Euthanisa

The applied ethical issue of euthanasia, or mercy killing, concerns whether it is morally
permissible for a third party, such as a physician, to end the life of a terminally ill patient
who is in intense pain.

The euthanasia controversy is part of a larger issue concerning the right to die.
Staunch defenders of personal liberty argue that all of us are morally entitled to end our
lives when we see fit. Thus, according to these people, suicide is in principle morally
permissible. For health care workers, the issue of the right to die is most prominent when a
patient in their care (1) is terminally ill, (2) is in intense pain, and (3) voluntarily chooses
to end his life to escape prolonged suffering. In these cases, there are several theoretical
options open to the health care worker. First, the worker can ignore the patient\'s request
and care can continue as usual. Second, the worker can discontinue providing
life-sustaining treatment to the patient, and thus allow him to die more quickly. This
option is called passive euthanasia since it brings on death through nonintervention. Third,
the health care worker can provide the patient with the means of taking his own life, such
as a lethal dose of a drug. This practice is called assisted suicide, since it is the patient, and
not technically the health care worker, who administers the drug. Finally, the health care
worker can take active measures to end the patient\'s life, such as by directly administering
a lethal dose of a drug. This practice is called active euthanasia since the health care
worker\'s action is the direct cause of the patient\'s death. Active euthanasia is the most
controversial of the four options and is currently illegal in the United States. However,
several right to die organizations are lobbying for the laws against active euthanasia to
change.

Two additional concepts are relevant to the discussion of euthanasia. First,
voluntary euthanasia refers to mercy killing that takes place with the explicit and voluntary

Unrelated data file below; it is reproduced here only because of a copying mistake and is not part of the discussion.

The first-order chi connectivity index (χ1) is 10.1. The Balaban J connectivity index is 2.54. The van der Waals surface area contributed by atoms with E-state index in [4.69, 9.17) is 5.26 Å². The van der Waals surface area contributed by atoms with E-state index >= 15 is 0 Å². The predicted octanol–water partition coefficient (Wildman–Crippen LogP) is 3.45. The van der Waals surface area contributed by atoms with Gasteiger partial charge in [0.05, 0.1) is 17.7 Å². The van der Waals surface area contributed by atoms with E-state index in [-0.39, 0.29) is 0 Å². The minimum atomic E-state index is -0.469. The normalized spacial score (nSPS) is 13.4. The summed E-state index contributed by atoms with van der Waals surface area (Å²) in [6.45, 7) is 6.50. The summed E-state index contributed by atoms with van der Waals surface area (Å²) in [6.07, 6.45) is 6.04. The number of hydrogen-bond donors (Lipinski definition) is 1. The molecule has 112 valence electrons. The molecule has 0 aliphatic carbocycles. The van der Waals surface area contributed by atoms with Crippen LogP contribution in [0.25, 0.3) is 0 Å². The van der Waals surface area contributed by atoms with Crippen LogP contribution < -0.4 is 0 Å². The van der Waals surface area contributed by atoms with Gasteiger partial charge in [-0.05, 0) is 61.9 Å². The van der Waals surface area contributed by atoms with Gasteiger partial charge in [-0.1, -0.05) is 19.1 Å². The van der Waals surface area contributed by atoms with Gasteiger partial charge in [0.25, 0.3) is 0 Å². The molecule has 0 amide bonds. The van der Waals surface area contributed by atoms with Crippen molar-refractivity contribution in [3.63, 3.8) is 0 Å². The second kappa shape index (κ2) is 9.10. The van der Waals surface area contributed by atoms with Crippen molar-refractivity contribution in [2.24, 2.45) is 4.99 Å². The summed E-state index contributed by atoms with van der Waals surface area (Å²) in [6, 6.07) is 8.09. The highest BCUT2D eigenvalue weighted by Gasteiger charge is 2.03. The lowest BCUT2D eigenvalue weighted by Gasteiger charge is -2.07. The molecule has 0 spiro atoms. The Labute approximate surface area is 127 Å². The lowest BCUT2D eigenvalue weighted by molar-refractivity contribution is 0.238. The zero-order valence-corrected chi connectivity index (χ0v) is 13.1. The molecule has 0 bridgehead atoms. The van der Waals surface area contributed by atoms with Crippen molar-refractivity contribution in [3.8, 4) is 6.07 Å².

consent of the patient, either verbally or in a written document such as a living will.
Second, nonvoluntary euthanasia refers to the mercy killing of a patient who is
unconscious, comatose, or otherwise unable to explicitly make his intentions known. In
these cases it is often family members who make the request. It is important not to confuse
nonvoluntary mercy killing with involuntary mercy killing. The latter would be done
against the wishes of the patient and would clearly count as murder.

Like the moral issues surrounding suicide, the problem of euthanasia has a long
history of philosophical discussion. On the whole, ancient Greek thinkers seem to have
favored euthanasia, even though they opposed suicide. An exception is is Hippocrates
(460-370 BCE), the ancient Greek physician, who in his famous oath states that "I will not
prescribe a deadly drug to please someone, nor give advice that may cause his death." The
entire oath is presented below, which places emphasis on the value of preserving life and
in putting the good of patients above the private interests of physicians. These two aspects
of the oath make it an important creed for many heath care workers today. In medieval
times, Christian, Jewish, and Muslim philosophers opposed active euthanasia, although the
Christian Church has always accepted passive euthanasia.

During the Renaissance, English humanist Thomas More (1478-1535) defended
Euthanasia in book Utopia (1516). More describes in idealic terms the function of
hospitals. Hospital workers watch after patients with tender care and do everything in their
power to cure ills. However, when a patient has a torturous and incurable illness, the
patient has the option to die, either through starvation or opium. In New Atlantis (1627),
British philosopher Francis Bacon (1561-1626) writes that physicians are "not only to
restore the health, but to mitigate pain and dolours; and not only when such mitigation
may conduce to recovery, but when it may serve to make a fair and easy passage."

One of the most cited contemporarly discussions on the subject of euthanasia is
"Active and Passive Euthanasia" (1975) by University of Alabama philosophy professor
James Rachels. Rachels argues that there is no moral difference between actively killing a
patient and passively allowing the patient to die. Thus, it is less cruel for physicians to use
active procedures of mercy killing. Rachels argues that, from a strictly moral standpoint,
there is no difference between passive and active euthanasia. He begins by noting that the
AMA prohibits active euthanasia, yet allows passive euthanasia. He offers two arguments
for why physicians should place